Even though they would readily deny it, many members of the opposition to the president would prefer him dead as a way, in their myopic thinking, of ending the ongoing impasse in the land, mainly invented by them. It is, however, important to submit that if and ever anything suspicious and untoward happens to Goodluck Jonathan while he is still in office, Nigerians would as well kiss goodbye to this project called Nigeria, and I say this with the highest sense of responsibility. It, therefore, behooves on all of us to ensure that we do not even entertain the thought of anything, outside the act of God, happening to him, as the fallout would be an unprecedented cataclysm that would warm the hearts of the enemies of Nigeria and the possibility of building a Black Power nation, but get everybody here scurrying for cover.
While we are at this, it is important to note that it is most irresponsible of some people – both domestic and foreign – to continue to put all the blame for the spread of the ongoing insurgency on the feet of the federal executive. Yes, the charges of corruption in the administration and equipment of the defence personnel persist, given that in spite of the huge budgetary provisions, there are still unending reports of the soldiers who should fight the insurgency not always getting their dues. There are palpable claims that many of the field combatants are disillusioned because many of them suspect they are not getting all that they deserve. Yes, it might even be said that there is a fall in the morale of the fighting forces. And so far, it has been convenient to quote Truman’s hackneyed doctrine to the effect that ‘the buck stops at the president’s table’. But does the buck really stop at any table when there is a constitutionally ordered division of labour?
However, the challenges will start to be abridged when Nigerians in their personal and official capacities start to accept their own parts of the blame. Today, even the foreign media are trumpeting the ‘neglect’ by the federal government of some northern states, refusing to inform their audience that Nigeria is a federation and each federating unit has its own responsibilities. The federal government might even be blamed for the inability of the Chibok students who allegedly escaped their abductors could not express themselves in basic English language, even when they are expected to be amongst the brightest students who offer Physics.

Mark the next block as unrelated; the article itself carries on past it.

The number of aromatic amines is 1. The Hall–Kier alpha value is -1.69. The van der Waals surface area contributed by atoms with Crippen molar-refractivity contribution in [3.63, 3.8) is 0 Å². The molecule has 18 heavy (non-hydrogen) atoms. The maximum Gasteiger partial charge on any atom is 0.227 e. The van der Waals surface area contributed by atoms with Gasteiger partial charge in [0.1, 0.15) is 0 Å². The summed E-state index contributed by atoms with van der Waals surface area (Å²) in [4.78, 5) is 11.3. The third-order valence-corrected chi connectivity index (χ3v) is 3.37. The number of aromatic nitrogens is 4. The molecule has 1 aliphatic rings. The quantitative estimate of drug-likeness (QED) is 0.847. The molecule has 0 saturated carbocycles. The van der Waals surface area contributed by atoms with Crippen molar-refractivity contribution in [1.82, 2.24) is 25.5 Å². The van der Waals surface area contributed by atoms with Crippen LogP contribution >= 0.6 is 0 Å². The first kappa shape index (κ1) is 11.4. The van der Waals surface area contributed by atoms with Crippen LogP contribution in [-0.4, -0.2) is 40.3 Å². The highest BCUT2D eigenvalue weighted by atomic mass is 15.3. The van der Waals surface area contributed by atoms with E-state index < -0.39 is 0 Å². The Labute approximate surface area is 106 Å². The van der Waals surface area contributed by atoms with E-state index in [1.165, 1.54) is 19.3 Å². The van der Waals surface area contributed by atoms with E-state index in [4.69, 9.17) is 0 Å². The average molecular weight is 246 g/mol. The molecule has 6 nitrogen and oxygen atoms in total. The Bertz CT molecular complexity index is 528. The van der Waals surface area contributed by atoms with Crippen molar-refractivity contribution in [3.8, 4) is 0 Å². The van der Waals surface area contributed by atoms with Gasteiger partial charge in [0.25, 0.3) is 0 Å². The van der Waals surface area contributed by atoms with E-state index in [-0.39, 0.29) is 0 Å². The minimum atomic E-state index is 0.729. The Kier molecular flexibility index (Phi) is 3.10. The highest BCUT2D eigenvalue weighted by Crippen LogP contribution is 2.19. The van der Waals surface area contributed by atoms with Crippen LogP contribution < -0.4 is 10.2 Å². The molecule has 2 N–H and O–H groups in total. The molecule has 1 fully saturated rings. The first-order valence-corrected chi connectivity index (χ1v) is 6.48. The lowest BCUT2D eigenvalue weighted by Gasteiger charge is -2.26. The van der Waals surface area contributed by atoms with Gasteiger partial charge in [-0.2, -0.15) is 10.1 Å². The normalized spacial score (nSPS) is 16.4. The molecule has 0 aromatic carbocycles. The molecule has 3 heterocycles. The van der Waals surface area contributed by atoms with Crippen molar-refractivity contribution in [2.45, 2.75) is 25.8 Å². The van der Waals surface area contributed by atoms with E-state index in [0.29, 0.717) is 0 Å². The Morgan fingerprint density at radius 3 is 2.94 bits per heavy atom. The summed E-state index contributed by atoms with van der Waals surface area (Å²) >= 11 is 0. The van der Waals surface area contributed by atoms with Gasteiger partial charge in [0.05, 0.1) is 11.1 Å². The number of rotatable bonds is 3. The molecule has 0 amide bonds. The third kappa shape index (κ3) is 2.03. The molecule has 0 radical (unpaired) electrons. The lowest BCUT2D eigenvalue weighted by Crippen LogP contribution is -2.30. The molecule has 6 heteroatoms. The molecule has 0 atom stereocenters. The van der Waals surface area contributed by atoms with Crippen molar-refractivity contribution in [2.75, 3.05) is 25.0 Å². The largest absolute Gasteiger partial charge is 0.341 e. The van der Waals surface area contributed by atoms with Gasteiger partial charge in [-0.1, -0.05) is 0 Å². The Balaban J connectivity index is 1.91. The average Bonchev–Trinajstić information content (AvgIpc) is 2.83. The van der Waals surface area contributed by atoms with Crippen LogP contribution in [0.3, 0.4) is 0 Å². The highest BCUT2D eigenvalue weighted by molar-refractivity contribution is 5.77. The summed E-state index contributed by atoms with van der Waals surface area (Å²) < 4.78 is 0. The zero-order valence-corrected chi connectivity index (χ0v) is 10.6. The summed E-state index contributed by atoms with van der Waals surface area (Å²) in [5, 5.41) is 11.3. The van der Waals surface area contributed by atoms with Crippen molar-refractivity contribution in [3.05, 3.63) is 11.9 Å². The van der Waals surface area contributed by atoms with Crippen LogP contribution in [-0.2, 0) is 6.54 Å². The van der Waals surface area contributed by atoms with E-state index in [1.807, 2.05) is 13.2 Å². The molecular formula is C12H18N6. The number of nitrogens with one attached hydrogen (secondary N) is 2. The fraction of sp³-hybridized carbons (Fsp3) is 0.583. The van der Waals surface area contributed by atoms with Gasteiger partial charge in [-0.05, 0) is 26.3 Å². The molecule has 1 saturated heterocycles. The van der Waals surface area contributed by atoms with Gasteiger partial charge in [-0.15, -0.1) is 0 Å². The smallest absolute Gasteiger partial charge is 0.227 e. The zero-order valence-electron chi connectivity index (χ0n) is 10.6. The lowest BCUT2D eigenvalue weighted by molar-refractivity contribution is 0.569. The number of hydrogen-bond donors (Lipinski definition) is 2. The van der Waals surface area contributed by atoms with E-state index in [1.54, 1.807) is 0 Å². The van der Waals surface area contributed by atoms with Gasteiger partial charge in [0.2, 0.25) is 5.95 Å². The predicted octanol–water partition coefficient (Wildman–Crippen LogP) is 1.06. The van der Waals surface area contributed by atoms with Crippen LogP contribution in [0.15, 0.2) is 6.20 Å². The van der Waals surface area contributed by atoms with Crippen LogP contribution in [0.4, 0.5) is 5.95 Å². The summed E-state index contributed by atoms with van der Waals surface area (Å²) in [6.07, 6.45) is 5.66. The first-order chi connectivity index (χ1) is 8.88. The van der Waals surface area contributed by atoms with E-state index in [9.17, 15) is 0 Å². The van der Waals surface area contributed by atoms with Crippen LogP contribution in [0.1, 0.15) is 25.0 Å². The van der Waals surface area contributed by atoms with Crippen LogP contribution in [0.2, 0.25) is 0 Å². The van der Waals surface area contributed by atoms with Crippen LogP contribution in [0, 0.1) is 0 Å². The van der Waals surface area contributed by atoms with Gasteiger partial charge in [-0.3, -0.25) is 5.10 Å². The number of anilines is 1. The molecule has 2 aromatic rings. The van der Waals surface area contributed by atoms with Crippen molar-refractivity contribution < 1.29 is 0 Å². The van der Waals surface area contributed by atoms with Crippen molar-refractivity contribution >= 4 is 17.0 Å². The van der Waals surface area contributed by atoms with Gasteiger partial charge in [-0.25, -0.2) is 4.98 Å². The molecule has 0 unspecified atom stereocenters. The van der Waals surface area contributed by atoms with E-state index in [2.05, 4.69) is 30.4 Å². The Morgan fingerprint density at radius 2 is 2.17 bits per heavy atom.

Today nobody wants to remember that the denudation of the military budgets is not by the president but rather by the lawmakers who extort and twist the arms before budgets are passed. Again, military personnel claiming that they fear to fight against Boko Haram more because of betrayals they encounter from within their ranks and file than for any other reasons. One claimed recently that there is hardly any operation that does not witness an ambush. That, by some sources, was why a commander was almost executed by his troops last week.
In conclusion, those who are bashing President Jonathan from left, right and centre, should appreciate that the current problem in Nigeria is not about the dancer; it is rather about the dance. It is not about the president; it is rather about the lure of the presidency to many who also want to get there not for what they can do with it, but rather what they gain dredge from it. When Dr. Jonathan leaves, as he must surely leave one day, someone else will occupy the office, as long as Nigeria continues. But if he is made to leave before it is his time, it is doubtful if there would be a Nigeria to lead.
So, it would be better that all those who wish to lead Nigeria respect democracy –its warts and all – and wait for the current dispensation to run its course. For now, it is no trying to hypnotize Jonathan into going to Chibok or to any other Golgotha, to crucify himself.